César dismounted and led his horse towards the royal pavilion. It was unmistakable, a flimsy palace of red and gold silk, looming above the rows of humble white tents. King Peter sat outside in full armour, helm at his feet, drinking from a silver goblet.
The king spotted César labouring up the muddy slope, and signalled at his guards to stand aside.
“Well, César,” said Peter. His voice was slightly slurred, handsome features flushed with too much wine. “You cut a very lonely figure. Where are your friends?”
César, kneeling in the dirt with his head bowed, decided to risk honesty. “I lost control of them, lord king,” he replied. “They laughed at my orders and ravaged Peralada. The town is all but destroyed.”
It was all true. After consulting his barons, King Peter had given César command of the Almogavars and sent him to garrison Peralada. César could not refuse without angering the king. He had to forget Theresa, for the moment at least, and his mission to steal the Crown of Thorns. Duty came first.
Where had duty led? Disaster. Shame. The Almogavars had run wild and attacked their own people. César could do nothing to stop them. The failure hung about his neck like a lead weight.
“If you wish to take my head, lord king,” he said, “it is yours. I offer no excuses.”
Peter looked over César's head, cradling the goblet in his mailed hands. When a page stepped forward with a pitcher to refill it, the king waved him away.
“I was advised to trust you,” he said at last. “Against my better judgement, I agreed. Such folly. To put a peasant in charge of peasants. It isn't your fault. Some men are born to command, others to follow. Now I have lost Perelada, as well as Elne and Volnó.”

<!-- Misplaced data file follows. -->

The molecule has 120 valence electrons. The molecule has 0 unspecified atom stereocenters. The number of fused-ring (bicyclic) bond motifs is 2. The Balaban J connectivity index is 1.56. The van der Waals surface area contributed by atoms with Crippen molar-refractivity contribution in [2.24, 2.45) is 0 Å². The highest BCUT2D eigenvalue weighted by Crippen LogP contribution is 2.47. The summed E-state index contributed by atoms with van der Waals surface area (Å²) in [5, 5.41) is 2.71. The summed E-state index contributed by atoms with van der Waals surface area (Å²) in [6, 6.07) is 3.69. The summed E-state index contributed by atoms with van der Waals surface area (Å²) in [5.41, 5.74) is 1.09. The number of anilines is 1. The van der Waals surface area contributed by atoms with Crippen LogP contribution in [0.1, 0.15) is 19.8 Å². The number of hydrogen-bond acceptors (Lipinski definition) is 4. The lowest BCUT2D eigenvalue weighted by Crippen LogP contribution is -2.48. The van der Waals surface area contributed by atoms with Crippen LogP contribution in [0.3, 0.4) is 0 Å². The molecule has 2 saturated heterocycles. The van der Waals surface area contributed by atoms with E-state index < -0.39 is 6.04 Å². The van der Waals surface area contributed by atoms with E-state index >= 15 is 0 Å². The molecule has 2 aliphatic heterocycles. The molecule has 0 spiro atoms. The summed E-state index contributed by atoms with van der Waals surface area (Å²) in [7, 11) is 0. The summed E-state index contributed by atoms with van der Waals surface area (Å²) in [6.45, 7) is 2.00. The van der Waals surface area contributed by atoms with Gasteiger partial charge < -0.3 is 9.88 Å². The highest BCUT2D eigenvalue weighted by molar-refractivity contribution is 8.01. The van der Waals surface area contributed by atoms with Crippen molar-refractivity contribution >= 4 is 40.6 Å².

The mention of Volnó made César look up. His heart skipped. If the French had stormed the town, what of Theresa? He went cold at the image of her lifeless corpse, stripped naked and defiled by French soldiers.
“When was Volnó lost, lord king?” César dared to ask.
“Three days ago,” came the reply. “The convent was sacked, the town stormed and burnt. Swept away. All the gates of the kingdom are battered down.”
César could not speak. Peyr, the young Almogavar, had warned of God's punishment. Now it had come to pass.
I should never have left Volnó, he thought. If he and his men had stayed to defend the convent, instead of haring off on some crackpot mission to steal a holy relic, Theresa might still be alive.
He had no doubt she was dead. The French had shown at Elne they would not take prisoners. César could only hope she went down fighting, instead of...he refused to even think of it.
The king was speaking to him. Somehow César found the will to raise his head.
Kill me, he silently begged. Take my head, and let me go to her.
“We have one hope left,” said Peter, raising his finger. “Just one. I cannot stop the French pouring into Aragon. They are too many. But I can hit them in the belly.”
“Indeed, lord king?” César asked, without much interest. His mind was full of Theresa, and the future they might have shared.
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David is a prolific author and has written and published a number of series and stand-alone tales. These include his first published novel, Folville’s Law, which chronicled the adventures of Sir John Swale in the last days of the reign of Edward II of England. This was followed by The White Hawk series, set during the Wars of the Roses, a six-part Arthurian series, and many more. David has also co-written two high fantasy novels with his good friend, Martin Bolton.